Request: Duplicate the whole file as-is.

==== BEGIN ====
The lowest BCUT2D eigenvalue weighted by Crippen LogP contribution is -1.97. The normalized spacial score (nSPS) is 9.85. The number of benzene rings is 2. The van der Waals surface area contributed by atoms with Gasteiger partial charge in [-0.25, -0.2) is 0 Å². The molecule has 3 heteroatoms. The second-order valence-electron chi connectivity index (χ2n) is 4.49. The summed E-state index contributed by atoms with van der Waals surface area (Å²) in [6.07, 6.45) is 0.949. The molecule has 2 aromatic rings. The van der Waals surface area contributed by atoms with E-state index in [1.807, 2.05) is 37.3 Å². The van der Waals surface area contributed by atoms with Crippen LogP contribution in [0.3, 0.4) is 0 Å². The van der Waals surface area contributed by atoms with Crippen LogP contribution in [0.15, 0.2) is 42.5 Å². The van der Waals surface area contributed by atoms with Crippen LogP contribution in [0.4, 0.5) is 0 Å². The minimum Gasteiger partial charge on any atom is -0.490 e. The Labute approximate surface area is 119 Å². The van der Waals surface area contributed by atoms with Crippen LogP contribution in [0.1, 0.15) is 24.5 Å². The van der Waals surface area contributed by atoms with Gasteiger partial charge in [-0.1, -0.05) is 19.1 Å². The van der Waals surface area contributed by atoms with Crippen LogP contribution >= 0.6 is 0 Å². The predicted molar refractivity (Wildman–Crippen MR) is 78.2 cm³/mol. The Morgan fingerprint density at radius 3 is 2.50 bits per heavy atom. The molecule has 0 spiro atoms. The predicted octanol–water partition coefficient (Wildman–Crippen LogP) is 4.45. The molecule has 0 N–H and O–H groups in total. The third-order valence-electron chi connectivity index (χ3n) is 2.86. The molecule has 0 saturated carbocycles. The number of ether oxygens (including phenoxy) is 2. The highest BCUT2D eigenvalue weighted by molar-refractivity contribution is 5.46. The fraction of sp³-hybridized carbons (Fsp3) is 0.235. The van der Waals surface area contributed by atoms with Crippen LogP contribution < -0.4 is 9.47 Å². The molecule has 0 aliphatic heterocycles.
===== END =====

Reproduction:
The lowest BCUT2D eigenvalue weighted by Crippen LogP contribution is -1.97. The normalized spacial score (nSPS) is 9.85. The number of benzene rings is 2. The van der Waals surface area contributed by atoms with Gasteiger partial charge in [-0.25, -0.2) is 0 Å². The molecule has 3 heteroatoms. The second-order valence-electron chi connectivity index (χ2n) is 4.49. The summed E-state index contributed by atoms with van der Waals surface area (Å²) in [6.07, 6.45) is 0.949. The molecule has 2 aromatic rings. The van der Waals surface area contributed by atoms with E-state index in [1.807, 2.05) is 37.3 Å². The van der Waals surface area contributed by atoms with Crippen LogP contribution in [0.3, 0.4) is 0 Å². The van der Waals surface area contributed by atoms with Crippen LogP contribution in [0.15, 0.2) is 42.5 Å². The van der Waals surface area contributed by atoms with Crippen LogP contribution in [0.4, 0.5) is 0 Å². The minimum Gasteiger partial charge on any atom is -0.490 e. The Labute approximate surface area is 119 Å². The van der Waals surface area contributed by atoms with Crippen LogP contribution in [0.1, 0.15) is 24.5 Å². The van der Waals surface area contributed by atoms with Gasteiger partial charge in [-0.1, -0.05) is 19.1 Å². The van der Waals surface area contributed by atoms with Crippen LogP contribution >= 0.6 is 0 Å². The predicted molar refractivity (Wildman–Crippen MR) is 78.2 cm³/mol. The Morgan fingerprint density at radius 3 is 2.50 bits per heavy atom. The molecule has 0 spiro atoms. The predicted octanol–water partition coefficient (Wildman–Crippen LogP) is 4.45. The molecule has 0 N–H and O–H groups in total. The third-order valence-electron chi connectivity index (χ3n) is 2.86. The molecule has 0 saturated carbocycles. The number of ether oxygens (including phenoxy) is 2. The highest BCUT2D eigenvalue weighted by molar-refractivity contribution is 5.46. The fraction of sp³-hybridized carbons (Fsp3) is 0.235. The van der Waals surface area contributed by atoms with Crippen LogP contribution < -0.4 is 9.47 Å². The molecule has 0 aliphatic heterocycles.